You’re standing at the penalty line; your next kick could decide which team wins the football World Cup. You’ve trained your whole life for this moment, but where should you aim? It depends on where the goalie will be.
No matter the playing field, our pay-offs in life often depend on other people’s choices. The likelihood of a goal increases if the ball goes somewhere the goalie can’t reach. And part of the decision might be based on understanding your opponent’s motivation.
Beyond sport, you might be coordinating a birthday surprise, or working out the best way to deliver bad news. Typically, success means negotiation among a group of people with different opinions on the matters at hand. Many activities work out best if we can understand and anticipate how others might respond.
Don’t just do something
Statistics have shown that football goalkeepers tend to jump either left or right when facing an opponent’s penalty kick, even though staying near the middle of the net increases their chance of a save. This bias towards action can make us feel as if we have tried and given our all, which can be particularly relevant in an important event like a World Cup decider.
Mixing up your moves
With these statistics about football goalies in mind, it’s probably best for us to aim our penalty kick towards the centre. But if we do this too many times, goalies will catch on. They will learn that we are only going for the middle of the net and very quickly boost their goal-saving average.
We will need to be less predictable: start adding some uncertainty, sometimes going left and sometimes going right, mixing things up so the goalie can’t anticipate our next kick. This is referred to within game theory as a mixed strategy, reflecting that playing just one strategy all the time is unlikely to get the best results.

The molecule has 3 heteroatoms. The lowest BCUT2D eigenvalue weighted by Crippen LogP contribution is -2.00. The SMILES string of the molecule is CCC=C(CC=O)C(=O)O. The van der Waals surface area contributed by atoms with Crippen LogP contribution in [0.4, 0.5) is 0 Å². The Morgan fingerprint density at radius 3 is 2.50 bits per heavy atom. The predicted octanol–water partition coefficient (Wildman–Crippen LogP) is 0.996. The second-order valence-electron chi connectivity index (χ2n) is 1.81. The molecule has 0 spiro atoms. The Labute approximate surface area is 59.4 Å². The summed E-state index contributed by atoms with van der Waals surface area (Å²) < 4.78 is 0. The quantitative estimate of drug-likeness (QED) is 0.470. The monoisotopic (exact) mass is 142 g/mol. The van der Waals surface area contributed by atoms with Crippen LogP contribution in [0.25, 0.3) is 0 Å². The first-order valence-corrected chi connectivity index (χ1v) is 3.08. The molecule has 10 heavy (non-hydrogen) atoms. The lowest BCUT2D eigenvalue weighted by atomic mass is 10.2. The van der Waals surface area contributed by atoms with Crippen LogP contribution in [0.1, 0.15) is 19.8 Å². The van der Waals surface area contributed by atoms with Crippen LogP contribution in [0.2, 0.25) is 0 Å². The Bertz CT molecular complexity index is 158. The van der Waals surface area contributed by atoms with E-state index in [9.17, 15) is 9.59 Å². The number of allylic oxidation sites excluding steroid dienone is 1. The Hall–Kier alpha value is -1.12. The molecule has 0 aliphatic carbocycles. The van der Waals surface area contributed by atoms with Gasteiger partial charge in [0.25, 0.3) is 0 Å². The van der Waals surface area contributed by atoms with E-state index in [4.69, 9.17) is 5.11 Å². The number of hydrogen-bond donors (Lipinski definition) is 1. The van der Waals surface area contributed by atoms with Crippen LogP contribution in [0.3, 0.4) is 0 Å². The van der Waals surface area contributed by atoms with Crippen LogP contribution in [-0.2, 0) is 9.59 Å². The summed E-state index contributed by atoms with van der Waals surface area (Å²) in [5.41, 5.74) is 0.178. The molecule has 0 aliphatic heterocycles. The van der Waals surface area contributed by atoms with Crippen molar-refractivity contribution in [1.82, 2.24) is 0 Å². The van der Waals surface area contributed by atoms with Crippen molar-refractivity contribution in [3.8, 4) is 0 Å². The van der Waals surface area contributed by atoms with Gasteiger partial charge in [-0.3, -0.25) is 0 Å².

Instead, having many strategies and choosing between them with a certain probability can increase our chances of winning.
Once more, with feeling
However, a mixed strategy is not without risk. Emotions run high in situations such as the World Cup; this may encourage us to try harder to minimise the chance of missing the net. In its turn, this may be why kickers have been proven statistically to avoid aiming for the top part of the net, even though it has been shown that this is the area where the goalie is least likely to stop a goal.
Kickers might aim low due to the risk of missing the goal altogether when kicking high. And with kickers being relatively risk averse – just like investors – when it comes to potential loss, they can be tempted to play it safe.
Testing, testing 4:4:2
Goal kicking has been widely studied by game theorists because there are clear winners and losers, as well as obvious strategies. Football provides fabulous real-world examples of player interaction. And although many factors play a role, not all assumptions hold and the final analysis can become rather complex.
Typically, though, we find that people play as game theory expects: they randomise their strategy so their opponent doesn’t know what they are going to do. Game theory seeks to understand how people interact with each other in different environments and conditions.
Just like the player in the World Cup final, your future and current needs will be different. Just like him or her, winning is emotional and surprising the other player is key (it can be useful to put yourself in your opponent’s shoes). On or off a playing field, acting in your best interests depends on how others act too.